Investors are enjoying the quiet revolution

Have your say

Shareholder activists and individual private investors might not need to cover their faces in war paint or protest loudly outside annual general meetings (AGMs) anymore to make a point, although it might bring desired results.

Today investors with less abrasive dispositions can defer to shareholder associations to do the job for them. But can shareholder activism, which consists of dialogue and formal shareholder proposals, work and make companies stay on track?

According to a recent report by JP Morgan on shareholder activism in companies valued at over £1bn increased by 90 per cent in the first three quarters of 2011. And, treating investors with contempt can turn out to be a hazardous strategy for any listed company exercising misjudgement over a range of corporate issues.

John and Lewis Gilbert, US investors, probably represented the essence of what shareholder activism stood for in America during a 50-year period. John Gilbert’s passion for shareholder meetings saw him attend around 75 meetings every year with his brother at the peak. Described as clowns by one corporate lawyer in the 1950s they started handing out red noses at meetings.

Across Europe, shareholder associations have seen rather mixed fortunes. Roger Lawson, chairman of the UK Individual Shareholders Society (ShareSoc), notes a “number of reasons” why associations here have not blossomed in the same way as elsewhere in Europe. “Often it tends to be stimulated by specific issues such as excessive pay, which has been a hot topic lately,” he says.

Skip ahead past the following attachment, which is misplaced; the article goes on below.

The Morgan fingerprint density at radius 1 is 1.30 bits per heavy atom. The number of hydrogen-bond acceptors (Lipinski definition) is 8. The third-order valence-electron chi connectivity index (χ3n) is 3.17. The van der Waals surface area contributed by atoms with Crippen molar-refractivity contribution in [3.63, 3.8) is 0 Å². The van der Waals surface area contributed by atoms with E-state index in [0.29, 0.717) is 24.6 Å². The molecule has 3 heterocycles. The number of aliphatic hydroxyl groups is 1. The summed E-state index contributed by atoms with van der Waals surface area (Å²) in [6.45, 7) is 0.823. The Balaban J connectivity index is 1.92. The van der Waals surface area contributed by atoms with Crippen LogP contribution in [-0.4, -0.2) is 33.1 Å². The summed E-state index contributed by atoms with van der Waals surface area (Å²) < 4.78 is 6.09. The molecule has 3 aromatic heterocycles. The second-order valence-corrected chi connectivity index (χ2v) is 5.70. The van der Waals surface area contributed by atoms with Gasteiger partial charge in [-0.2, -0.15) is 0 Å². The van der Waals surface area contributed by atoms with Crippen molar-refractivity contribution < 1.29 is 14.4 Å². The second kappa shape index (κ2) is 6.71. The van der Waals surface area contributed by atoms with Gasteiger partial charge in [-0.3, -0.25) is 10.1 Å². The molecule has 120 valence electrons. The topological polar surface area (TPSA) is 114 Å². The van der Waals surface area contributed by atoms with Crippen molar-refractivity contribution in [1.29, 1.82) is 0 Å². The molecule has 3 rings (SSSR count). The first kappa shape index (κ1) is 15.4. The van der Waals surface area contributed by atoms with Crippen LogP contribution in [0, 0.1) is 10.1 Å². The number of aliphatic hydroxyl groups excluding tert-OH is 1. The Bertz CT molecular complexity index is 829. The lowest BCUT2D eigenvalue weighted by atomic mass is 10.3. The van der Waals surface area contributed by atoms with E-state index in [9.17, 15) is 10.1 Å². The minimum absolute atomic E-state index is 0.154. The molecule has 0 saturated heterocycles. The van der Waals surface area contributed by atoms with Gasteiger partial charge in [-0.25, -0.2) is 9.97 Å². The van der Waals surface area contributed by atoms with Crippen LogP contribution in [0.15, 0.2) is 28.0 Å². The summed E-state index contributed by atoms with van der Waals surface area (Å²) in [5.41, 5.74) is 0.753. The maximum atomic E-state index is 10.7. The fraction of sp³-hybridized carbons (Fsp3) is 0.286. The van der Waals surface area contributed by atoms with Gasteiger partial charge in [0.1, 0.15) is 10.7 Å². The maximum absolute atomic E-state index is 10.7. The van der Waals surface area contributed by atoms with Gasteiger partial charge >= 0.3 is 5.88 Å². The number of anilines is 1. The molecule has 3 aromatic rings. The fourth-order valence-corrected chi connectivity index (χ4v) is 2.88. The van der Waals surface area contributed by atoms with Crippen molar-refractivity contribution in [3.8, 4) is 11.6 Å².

One need only look at the Swedish Shareholder Association (Sveriges Aktiesparares Riksförbund) and Danish Shareholder Association (Dansk Aktionærforening) with some 70,000 and 20,000, respectively, to see the yawning chasm in participation rates. Deutsche Schutzvereinigung für Wertpapierbesitz, the equivalent German society formed in 1947, currently represents around 25,000 members.

By contrast ShareSoc, spun out of the UK Shareholder Association (UKSA) two years ago this February, counts some 2,500 members in 2013. ShareSoc’s Mr Lawson says: “As an organisation we want to represent shareholders as effectively as we can and so the more members we have the greater influence we can exert.”

More than anything else this disparity between the UK and the rest of Europe is cited as a “cultural problem”. Mr Lawson says: “There’s an inherent reluctance among the English to complain tied to a faith that directors are seen as doing the right thing by their companies.

“It’s generally seen as ‘bad form’ to challenge the directors or attack them for incompetence and nobody likes to vote against any resolutions.”

2012 proved to be a busy year for ShareSoc’s campaigning with just over 30 press releases issued across a range of issues.

A raft of releases have confronted issues on excessive directors’ pay such as blasting the £4m CEO pay at mid-cap Premier Oil at the company’s AGM (May 18, 2012) and issuing voting recommendations over Rensburg AIM VCT, an investment company investing predominantly in Alternative Investment Market (AIM) companies and urging shareholders to vote against the re-election of all the directors (June 27, 2012).

“Our Rensburg AIM VCT campaign I count as a success since the position of shareholders has improved,” says Lawson. “Effectively, we kept the directors on their toes.” Indeed, as a result shareholders were able to exit their investment in Rensburg at an improved share price.

n For further information on ShareSoc visit (associate membership is free). UKSA membership costs £25 per annum (

Roger Aitken is a freelance journalist and former RNS editor at the London Stock Exchange.